Saturday, February 13, 2010

Keiskamma Art Project

The Kalk Bay Modern Gallery has, as I have mentioned before, a policy of supporting social upliftment schemes and projects.  After discussing the Ekoka group and the life-enhancing workshops they have been involved with, I thought it would be appropriate to look at some of the other projects that KBM supports.
The Keiskamma Art Project is one such scheme and the story of how a small community arts project slowly transformed into the thriving Keiskamma Trust is an inspirational account of how art really can make waves, especially when it comes from the heart.
[click on the link below to view the Keiskamma Trust’s homepage]
The Trust aims to address the challenges of widespread poverty and disease, particularly HIV/AIDs. The Keiskamma Health Program provides the only HIV/AIDs treatment in this part of South Africa and currently has nearly 200 people on anti-retroviral drugs.
The Art Project, the inspirational spark from which all this developed, was started in 2000 by Carol Hofmeyr, a qualified doctor, in the village of Hamburg in the Eastern Cape. Taking a hiatus from her profession, she had originally decided to settle there and create her own art but found that she couldn’t ignore the poverty and the suffering of the local community. She started working with a few of the women in the area teaching them to embroider in order to make an income.
Since 2000, the project has grown in leaps and bounds and is now running under the capable leadership of Florence Danais, Nomfusi Nkani and a dedicated team of 11 local managers: Buyiswa Beja, Veronica Betani, Nokuphiwa Gedze, Nozeti Makhubalo, Nonzaliseko Makubalo, Nombuyiselo Malumbezo, Ndileka Mapuma, Cebo Mvubu, Novuyani Peyi, Caroline Tyibilika and Pumla Zita), 10 women and 1 young man involved in the project who have over the years developed the skills to assume management positions thanks to the mission of the Project to grow local skills.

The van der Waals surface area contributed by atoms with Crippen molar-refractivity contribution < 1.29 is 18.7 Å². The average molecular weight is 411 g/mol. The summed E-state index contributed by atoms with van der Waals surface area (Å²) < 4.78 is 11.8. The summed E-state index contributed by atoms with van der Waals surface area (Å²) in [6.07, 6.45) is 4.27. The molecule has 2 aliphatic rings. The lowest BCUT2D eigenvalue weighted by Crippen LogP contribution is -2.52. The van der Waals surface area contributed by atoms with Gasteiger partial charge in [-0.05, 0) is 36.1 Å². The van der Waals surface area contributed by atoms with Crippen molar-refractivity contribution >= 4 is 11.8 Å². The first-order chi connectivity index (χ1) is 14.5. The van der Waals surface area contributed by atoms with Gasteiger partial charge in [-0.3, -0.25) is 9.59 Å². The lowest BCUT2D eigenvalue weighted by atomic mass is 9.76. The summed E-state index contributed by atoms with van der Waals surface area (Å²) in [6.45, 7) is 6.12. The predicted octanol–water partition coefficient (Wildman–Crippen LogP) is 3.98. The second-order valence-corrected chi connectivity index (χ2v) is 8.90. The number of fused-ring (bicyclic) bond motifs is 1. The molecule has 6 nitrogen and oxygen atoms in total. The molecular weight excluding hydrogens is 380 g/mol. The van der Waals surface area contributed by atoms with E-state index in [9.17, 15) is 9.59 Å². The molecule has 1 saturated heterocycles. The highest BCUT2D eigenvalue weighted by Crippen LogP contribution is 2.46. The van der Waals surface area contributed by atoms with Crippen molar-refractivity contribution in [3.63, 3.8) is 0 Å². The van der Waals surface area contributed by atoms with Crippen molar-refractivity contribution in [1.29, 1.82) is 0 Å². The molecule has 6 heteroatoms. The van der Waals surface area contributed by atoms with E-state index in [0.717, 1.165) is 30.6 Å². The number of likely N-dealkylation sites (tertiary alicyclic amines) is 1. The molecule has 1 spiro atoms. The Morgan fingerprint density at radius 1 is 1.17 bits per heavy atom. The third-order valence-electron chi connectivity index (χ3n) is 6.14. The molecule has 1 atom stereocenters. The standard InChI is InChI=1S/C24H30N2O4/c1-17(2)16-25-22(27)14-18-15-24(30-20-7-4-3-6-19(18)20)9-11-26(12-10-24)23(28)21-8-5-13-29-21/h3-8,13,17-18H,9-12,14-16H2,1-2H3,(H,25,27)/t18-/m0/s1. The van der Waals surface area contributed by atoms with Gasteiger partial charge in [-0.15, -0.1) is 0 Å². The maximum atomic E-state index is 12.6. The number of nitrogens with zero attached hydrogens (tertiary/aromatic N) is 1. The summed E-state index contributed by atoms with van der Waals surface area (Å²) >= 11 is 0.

The Keiskamma Art Project has worked on some truly incredible artworks. In 2004 they exhibited their first truly notable artwork, The Keiskamma Tapestry at the National Arts Festival. This incredible embroidery portrays the history of the Eastern Cape focusing on the Xhosa people and is 120 meters in length and 0, 5 meters wide. A small section of it is displayed below.
One of their most monumental and inspiring works is the Keiskamma altarpiece which has toured North America. Made up of embroidery and photographs this piece is modeled on the 15th century Isenheim Altarpiece by Grünewald. It is divided into 3 panels, one of which is featured below. 
[click on the link below to view an interesting review on the altarpiece]
The power of the Keiskamma Project has spread internationally and has attracted the attention of world famous artist Damien Hirst who, in collaboration with the London White Cube Gallery has donated the proceeds of one of his paintings to the Trust. [To see his beautiful work, Psalm 5 Verba mea auribus on the White Cube website, click on the link below.] 
Many beautiful handmade Keiskamma products can be purchased at the Kalk Bay Modern Gallery.
 (An image of the early Keiskamma work for sale in their first shop. These successful products still form the majority of the worker's income.)

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